It’s interesting to note that Siri, Apple’s new AI/voice recognition software, came to the iPhone first, and not the Mac.
If you think about it, most features that came to the iPhone first in the past have been related to the unique hardware and mobile platform, but there haven’t been really any major software features that aren’t available on Mac OS X. Think about maps, music, email, word processing, various games — all of those were on the Mac first in a similar form. Yes, of course there are some applications unique to the iPhone, but generally those are applications that take advantage of the iPhone’s unique hardware and/or form-factor.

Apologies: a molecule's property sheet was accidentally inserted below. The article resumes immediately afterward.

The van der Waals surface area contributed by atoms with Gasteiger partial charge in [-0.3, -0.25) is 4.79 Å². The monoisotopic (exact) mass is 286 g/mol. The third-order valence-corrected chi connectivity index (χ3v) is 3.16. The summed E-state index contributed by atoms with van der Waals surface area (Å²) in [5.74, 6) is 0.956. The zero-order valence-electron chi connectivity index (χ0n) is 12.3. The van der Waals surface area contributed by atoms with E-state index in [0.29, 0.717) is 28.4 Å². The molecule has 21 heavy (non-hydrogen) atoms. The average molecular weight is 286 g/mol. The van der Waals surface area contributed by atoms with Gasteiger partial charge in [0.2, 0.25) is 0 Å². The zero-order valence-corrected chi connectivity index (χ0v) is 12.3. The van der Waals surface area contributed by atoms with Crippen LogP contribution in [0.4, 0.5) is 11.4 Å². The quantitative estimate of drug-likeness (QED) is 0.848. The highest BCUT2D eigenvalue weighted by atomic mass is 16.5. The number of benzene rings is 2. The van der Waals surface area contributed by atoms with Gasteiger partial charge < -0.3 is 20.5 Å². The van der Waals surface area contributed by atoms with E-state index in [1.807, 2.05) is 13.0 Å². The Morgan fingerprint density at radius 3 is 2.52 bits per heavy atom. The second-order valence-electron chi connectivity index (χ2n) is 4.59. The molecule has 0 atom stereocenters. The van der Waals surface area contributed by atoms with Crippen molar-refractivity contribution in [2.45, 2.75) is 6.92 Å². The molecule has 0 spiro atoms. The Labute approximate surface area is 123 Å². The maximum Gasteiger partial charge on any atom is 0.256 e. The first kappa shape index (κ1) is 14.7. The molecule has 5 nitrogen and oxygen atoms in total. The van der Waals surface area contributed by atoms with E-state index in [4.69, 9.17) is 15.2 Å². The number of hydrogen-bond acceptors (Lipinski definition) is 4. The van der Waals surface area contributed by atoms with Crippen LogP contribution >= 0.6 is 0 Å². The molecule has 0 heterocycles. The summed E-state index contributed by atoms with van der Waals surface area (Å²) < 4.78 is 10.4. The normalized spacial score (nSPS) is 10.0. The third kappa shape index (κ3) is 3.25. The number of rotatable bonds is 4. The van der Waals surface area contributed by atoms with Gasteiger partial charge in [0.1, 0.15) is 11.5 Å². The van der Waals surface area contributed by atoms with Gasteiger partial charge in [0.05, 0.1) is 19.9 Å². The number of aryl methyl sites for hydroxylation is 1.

Now think about Siri. This is a very processor intensive piece of software which would run without issue on the Mac. Software companies have been putting this kind of software on desktop computers for decades. Most macs have built-in microphones, so this technology would have instant utility. Yet, Apple chose to release this on iOS first—and maybe even exclusively. It’s easy to argue that Siri is more useful on a mobile device, but it’s obviously much more of a technical challenge to implement (apparently some of the processing is done on remote servers) and could easily have been running on Mac OS X long before it was released on iOS.